Fig and walnut bread

Well, this turned out better than expected! I made a Fig and walnut loaf from Leith’s Baking Bible yesterday afternoon and wasn’t really convinced by the recipe. As I had a work do last night, didn’t have time to take a photo or taste until this morning:

 Leith’s recipe called for malted brown flour, which I’ve never used before so I found Doves Farm Malthouse flour – a combination of wheat and rye flours with flaked malted grains. Surprisingly, Sainsbury’s had this. Still not 100% sure this was the right flour to use but the bread is rather good so definitely making this again. I just had the end bit with butter straight from the fridge and it spread well, which is always a good sign. One thing I’d do next time is chop figs into smaller bits and also give the dough a slightly longer 1st rise (that’s two things actually). I was in a bit of a rush yesterday. I did end up with a smallish but rather cute loaf:

 Mind you, I only did half the quantity – recipe was for two 450g loaves. There’s some honey in the bread and walnut oil as well as chopped walnuts and figs, it has a lovely taste. Feel a bit bad now for doubting the recipe – this was mainly because I got so used to making breads from River Cottage and Dan Lepard over the past months that any deviation in method (e.g. slashing the loaf before the final rise) sounds wrong. Anyway, really pleased with the result and glad I’ve found a good loaf to make for the cheese course for our early Christmas family get together.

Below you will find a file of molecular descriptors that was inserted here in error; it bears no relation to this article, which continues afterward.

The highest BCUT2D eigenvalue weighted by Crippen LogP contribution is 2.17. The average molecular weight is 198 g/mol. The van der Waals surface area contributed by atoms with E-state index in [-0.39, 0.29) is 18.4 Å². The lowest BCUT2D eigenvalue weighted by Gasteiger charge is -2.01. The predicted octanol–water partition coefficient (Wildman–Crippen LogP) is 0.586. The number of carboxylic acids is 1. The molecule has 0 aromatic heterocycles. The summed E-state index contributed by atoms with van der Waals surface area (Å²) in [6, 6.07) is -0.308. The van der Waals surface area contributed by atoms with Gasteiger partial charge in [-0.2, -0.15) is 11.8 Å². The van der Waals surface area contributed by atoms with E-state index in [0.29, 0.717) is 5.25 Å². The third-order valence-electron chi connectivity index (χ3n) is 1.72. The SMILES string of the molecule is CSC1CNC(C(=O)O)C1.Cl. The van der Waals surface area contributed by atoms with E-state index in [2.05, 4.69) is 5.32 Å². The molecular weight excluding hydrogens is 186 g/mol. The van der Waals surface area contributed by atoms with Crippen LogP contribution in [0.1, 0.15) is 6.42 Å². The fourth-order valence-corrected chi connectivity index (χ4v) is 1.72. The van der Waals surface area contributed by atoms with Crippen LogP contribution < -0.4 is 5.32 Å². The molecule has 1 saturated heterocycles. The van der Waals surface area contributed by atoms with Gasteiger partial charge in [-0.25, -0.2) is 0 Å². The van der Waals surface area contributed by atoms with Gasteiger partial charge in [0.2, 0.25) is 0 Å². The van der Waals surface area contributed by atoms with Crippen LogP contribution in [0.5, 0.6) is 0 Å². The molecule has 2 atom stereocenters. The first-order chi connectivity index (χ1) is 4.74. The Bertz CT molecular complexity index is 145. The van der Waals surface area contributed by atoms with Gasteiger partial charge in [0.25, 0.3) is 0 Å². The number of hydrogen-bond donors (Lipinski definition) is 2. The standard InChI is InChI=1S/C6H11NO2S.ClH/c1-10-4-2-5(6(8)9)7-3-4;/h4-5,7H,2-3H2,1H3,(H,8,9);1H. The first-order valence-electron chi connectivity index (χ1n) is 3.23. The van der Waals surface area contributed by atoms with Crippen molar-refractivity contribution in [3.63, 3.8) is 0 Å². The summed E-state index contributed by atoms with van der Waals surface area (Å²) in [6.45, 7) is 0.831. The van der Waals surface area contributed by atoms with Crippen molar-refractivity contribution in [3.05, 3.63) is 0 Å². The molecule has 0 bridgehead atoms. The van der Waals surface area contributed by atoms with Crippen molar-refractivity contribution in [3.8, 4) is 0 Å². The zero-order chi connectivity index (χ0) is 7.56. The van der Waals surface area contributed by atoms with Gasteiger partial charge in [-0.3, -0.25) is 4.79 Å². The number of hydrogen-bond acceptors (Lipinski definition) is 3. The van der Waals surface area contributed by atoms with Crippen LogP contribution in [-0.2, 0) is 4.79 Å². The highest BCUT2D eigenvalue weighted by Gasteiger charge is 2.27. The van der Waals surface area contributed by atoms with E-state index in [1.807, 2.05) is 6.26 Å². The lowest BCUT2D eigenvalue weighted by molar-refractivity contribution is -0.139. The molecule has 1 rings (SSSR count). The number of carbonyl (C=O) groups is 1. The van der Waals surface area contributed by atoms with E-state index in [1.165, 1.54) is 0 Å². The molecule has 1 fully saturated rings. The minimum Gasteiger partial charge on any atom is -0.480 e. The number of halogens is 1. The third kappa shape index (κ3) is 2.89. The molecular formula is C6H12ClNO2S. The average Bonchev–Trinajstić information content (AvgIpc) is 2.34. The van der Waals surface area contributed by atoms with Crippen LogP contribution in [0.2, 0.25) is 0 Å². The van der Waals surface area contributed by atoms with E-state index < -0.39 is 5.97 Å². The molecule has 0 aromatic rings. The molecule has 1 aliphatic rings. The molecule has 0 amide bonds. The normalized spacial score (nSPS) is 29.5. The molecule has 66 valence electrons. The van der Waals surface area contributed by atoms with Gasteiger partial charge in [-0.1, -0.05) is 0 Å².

Talking about Christmas get togethers, I’ve got two more puddings to make, today being Stir up Sunday. One for us to have on Christmas Day and one to take to another family get together a few days later. Was rather looking forward to this right up until this morning as I woke up feeling a bit fragile. Too much booze last night, am such a lightweight. Oh well, at least puddings not very complicated to make.

Signing off with a couple of ‘creative’ shots of Guildhall I took last night. Must plan an evening walk to take more shots of the City being empty and eerie (hopefully), these were just taken with phone and then messed with:

Just read, The Bookshop, Penelope Fitzgerald

 This is a great little book and I am glad I’ve finally read it. Must have had it for at least a couple of years and I’ve no idea why I waited for so long to read it. Penelope Fitzgerald wrote it in 1978 and a lot of people now probably aren’t familiar with her work, which is a shame. I guess that every generation has authors it has grown up with, then with the classics and the new books, some very good authors outside that generation and perhaps not quite deemed ‘classic’ become less well known to readers of a certain age. The Bookshop is a great example how to say a lot with a very few words, there is nothing unnecessary here, certainly no pretentious language, just excellent observation. And the ending, well, I won’t talk about it but it made me think.

I bough Fitzgerald’s Offshore at the same time so am looking forward to reading it soon. However, the one book of hers that I really, really want to read is The Blue Notebook, the one about German Romantic poet and philosopher Novalis. I am super fond of German Romantics, studied them a bit not so long ago, they were a bit tricky to get on with at first, all that talk of artists as priests and art galleries as temples but, in the end, I did get on with them and they served me very well in an exam. I am certain that The Guardian’s list of 1,000 novels everyone should read first told me of Penelope Fitzgerald, it really is a great resource for finding good books I wouldn’t have known about otherwise.